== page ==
SETH BORENSTEIN AP Science Writer WASHINGTON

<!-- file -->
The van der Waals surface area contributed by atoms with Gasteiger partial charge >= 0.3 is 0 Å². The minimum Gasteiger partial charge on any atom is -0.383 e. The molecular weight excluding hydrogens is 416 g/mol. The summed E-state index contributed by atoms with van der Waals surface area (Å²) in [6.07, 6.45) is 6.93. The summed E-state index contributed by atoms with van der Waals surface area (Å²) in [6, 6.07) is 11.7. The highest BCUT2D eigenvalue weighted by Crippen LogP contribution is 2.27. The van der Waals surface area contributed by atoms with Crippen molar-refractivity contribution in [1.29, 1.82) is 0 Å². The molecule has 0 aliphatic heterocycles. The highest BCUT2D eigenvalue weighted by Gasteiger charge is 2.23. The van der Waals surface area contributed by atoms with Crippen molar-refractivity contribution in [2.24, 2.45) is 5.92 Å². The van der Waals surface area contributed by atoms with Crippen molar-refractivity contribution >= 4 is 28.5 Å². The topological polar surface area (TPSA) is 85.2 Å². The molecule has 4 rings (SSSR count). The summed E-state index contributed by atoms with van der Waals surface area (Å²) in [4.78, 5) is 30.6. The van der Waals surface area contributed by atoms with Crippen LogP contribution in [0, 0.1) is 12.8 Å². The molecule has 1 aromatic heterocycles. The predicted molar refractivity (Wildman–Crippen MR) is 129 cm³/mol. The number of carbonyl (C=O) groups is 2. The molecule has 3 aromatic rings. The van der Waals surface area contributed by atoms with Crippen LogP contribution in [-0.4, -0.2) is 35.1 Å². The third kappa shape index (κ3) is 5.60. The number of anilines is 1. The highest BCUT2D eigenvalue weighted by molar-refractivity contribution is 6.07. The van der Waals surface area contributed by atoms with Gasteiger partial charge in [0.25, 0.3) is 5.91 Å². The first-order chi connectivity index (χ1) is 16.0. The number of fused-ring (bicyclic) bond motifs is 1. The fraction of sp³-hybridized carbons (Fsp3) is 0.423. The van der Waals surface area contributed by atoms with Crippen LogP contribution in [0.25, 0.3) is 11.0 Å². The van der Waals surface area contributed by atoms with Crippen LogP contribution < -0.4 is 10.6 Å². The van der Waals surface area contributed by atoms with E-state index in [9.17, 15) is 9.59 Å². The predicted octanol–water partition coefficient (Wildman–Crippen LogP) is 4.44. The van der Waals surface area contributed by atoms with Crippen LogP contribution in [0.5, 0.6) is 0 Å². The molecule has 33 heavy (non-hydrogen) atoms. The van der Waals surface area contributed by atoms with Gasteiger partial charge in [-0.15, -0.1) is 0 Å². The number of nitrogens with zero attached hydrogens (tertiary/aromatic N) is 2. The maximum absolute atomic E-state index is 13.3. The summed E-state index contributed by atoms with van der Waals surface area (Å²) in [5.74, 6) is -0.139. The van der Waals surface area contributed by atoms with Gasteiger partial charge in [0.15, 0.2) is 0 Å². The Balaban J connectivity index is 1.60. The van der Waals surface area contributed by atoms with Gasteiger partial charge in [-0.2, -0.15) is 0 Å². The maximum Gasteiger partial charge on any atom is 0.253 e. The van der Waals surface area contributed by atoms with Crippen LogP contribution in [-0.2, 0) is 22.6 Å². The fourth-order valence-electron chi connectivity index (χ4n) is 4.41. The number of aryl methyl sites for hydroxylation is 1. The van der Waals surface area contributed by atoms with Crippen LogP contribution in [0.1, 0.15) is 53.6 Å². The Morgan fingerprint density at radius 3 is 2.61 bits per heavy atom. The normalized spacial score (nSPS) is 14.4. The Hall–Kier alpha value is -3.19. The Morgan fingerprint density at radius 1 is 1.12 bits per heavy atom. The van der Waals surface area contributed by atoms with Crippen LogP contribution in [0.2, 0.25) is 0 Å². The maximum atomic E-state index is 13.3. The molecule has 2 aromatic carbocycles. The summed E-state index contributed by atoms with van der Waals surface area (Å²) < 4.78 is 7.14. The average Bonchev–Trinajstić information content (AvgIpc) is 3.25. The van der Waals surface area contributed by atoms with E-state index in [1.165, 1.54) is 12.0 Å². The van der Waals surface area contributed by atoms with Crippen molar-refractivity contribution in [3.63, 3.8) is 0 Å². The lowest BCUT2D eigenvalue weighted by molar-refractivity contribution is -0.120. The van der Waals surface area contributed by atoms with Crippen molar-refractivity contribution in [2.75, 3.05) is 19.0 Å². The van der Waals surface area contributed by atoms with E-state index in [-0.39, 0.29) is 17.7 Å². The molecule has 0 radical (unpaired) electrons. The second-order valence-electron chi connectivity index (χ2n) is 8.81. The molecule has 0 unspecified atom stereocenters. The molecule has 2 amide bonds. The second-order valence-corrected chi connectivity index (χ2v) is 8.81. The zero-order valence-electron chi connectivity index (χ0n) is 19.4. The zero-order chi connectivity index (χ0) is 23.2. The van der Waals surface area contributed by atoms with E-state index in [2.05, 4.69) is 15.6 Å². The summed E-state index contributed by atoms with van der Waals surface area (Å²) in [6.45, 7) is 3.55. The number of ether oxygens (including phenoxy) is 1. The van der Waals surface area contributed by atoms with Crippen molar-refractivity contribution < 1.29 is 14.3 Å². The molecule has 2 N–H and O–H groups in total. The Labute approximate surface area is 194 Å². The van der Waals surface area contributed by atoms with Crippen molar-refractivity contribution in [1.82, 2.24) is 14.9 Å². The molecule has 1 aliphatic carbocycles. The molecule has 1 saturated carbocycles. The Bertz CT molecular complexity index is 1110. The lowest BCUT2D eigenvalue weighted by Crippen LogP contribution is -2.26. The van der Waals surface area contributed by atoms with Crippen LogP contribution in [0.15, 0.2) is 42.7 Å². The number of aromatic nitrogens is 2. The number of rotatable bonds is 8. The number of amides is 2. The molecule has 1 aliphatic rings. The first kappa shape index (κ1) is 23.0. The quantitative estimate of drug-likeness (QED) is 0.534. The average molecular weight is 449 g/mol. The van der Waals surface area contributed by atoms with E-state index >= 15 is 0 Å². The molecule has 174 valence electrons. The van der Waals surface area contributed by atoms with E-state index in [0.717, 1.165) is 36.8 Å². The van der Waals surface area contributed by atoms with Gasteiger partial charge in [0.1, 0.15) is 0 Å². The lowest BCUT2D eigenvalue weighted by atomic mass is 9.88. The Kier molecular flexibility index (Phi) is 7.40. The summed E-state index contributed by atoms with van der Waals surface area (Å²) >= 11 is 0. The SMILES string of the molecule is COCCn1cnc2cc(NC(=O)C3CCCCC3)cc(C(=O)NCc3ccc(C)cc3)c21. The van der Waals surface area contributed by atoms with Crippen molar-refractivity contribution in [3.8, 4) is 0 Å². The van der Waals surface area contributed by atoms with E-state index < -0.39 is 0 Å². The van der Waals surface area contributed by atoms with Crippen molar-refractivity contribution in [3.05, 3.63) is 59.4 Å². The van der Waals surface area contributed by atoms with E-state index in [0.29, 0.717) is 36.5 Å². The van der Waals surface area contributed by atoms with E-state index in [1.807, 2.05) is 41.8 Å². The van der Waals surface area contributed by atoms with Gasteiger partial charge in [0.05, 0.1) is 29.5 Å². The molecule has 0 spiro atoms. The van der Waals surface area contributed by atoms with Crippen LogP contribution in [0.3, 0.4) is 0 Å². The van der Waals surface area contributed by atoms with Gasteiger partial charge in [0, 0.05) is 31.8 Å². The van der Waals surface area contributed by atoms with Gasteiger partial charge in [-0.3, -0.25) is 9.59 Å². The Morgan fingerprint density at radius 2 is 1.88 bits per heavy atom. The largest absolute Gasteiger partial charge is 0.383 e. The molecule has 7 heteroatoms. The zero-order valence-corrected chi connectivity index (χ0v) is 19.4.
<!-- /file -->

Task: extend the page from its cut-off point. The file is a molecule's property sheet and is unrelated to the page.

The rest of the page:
When Bill Clinton took office in 1993, global warming was a slow-moving environmental problem that was easy to ignore. Now it is a ticking time bomb that President-elect Barack Obama can't avoid. Since Clinton's inauguration, summer Arctic sea ice has lost the equivalent of Alaska, California and Texas. The 10 hottest years on record have occurred since Clinton's second inauguration. Global warming is accelerating. Time is close to running out, and Obama knows it. "The time for delay is over; the time for denial is over," he said on Tuesday, Dec.9, after meeting with former Vice President Al Gore, who won a Nobel Peace Prize for his work on global warming. "We all believe what the scientists have been telling us for years now that this is a matter of urgency and national security and it has to be dealt with in a serious way." But there are powerful political and economic realities that must be quickly overcome for Obama to succeed. Despite the urgency he expresses, it's not at all clear that he and Congress will agree on an approach during a worldwide financial crisis in time to meet some of the more crucial deadlines. Obama is pushing changes in the way Americans use energy, and produce greenhouse gases, as part of what will be a massive economic stimulus. He called it an opportunity "to re-power America." After years of inaction on global warming, 2009 might be different. Obama replaces a president who opposed mandatory cuts of greenhouse gas pollution and it appears he will have a willing Congress. Also, next year, diplomats will try to agree on a major new international treaty to curb the gases that promote global warming. "We need to start in January making significant changes," Gore said in a recent telephone interview with The Associated Press. "This year coming up is the most important opportunity the world has ever had to make progress in really solving the climate crisis." Scientists are increasingly anxious, talking more often and more urgently about exceeding "tipping points." "We're out of time," Stanford University biologist Terry Root said. "Things are going extinct." U. S. emissions have increased by 20 percent since 1992. China has more than doubled its carbon dioxide pollution in that time. World carbon dioxide emissions have grown faster than scientists' worst-case scenarios. Methane, the next most potent greenhouse gas, suddenly is on the rise again and scientists fear that vast amounts of the trapped gas will escape from thawing Arctic permafrost. The amount of carbon dioxide in Earth's atmosphere has already pushed past what some scientists say is the safe level. In the early 1990s, many scientists figured that the world was about a century away from a truly dangerous amount of carbon dioxide in the atmosphere, said Mike MacCracken, who was a top climate scientist in the Clinton administration. But as they studied the greenhouse effect further, scientists realized that harmful changes kick in at far lower levels of carbon dioxide than they thought. Now some scientists, but not all, say the safe carbon dioxide level for Earth is about 10 percent below what it is now. Gore called the situation "the equivalent of a five-alarm fire that has to be addressed immediately." Scientists fear that what's happening with Arctic ice melt will be amplified so that ominous sea level rise will occur sooner than they expected. They predict Arctic waters could be ice-free in summers, perhaps by 2013, decades earlier than they thought only a few years ago. In December 2009, diplomats are charged with forging a new treaty replacing the 1997 Kyoto Protocol, which set limits on greenhouse gases, and which the United States didn't ratify. This time European officials have high expectations for the U.S. to take the lead. But many experts don't see Congress passing a climate bill in time because of pressing economic and war issues. "The reality is, it may take more than the first year to get it all done," Senate Energy Committee Chairman Jeff Bingaman, D-N.M., said recently. Complicating everything is the worldwide financial meltdown. Frank Maisano, a Washington energy specialist and spokesman who represents coal-fired utilities and refineries, sees the poor economy as "a huge factor" that could stop everything. That's because global warming efforts are aimed at restricting coal power, which is cheap. That would likely mean higher utility bills and more damage to ailing economies that depend on coal production, he said. Obama is stacking his Cabinet and inner circle with advocates who have pushed for deep mandatory cuts in greenhouse gas pollution and even with government officials who have achieved results at the local level. The President-elect has said that one of the first things he will do when he gets to Washington is grant California and other states permission to control car tailpipe emissions, something the Bush administration denied. And though congressional action may take time, the incoming Congress will be more inclined to act on global warming. In the House, liberal California Democrat Henry Waxman's unseating of Michigan Rep. John Dingell a staunch defender of Detroit automakers as head of the House Energy and Commerce Committee was a sign that global warming will be on the fast track. Senate Environment and Public Works Chairman Barbara Boxer, D-Calif., vowed to push two global warming bills starting in January: one to promote energy efficiency as an economic stimulus and the other to create a cap-and-trade system to reduce greenhouse gas emissions from utilities. "The time is now," she wrote in a Dec. 8 letter to Obama. Mother Nature, of course, is oblivious to the federal government's machinations. Ironically, 2008 is on pace to be a slightly cooler year in a steadily rising temperature trend line. Experts say it's thanks to a La Nina weather variation. While skeptics are already using it as evidence of some kind of cooling trend, it actually illustrates how fast the world is warming.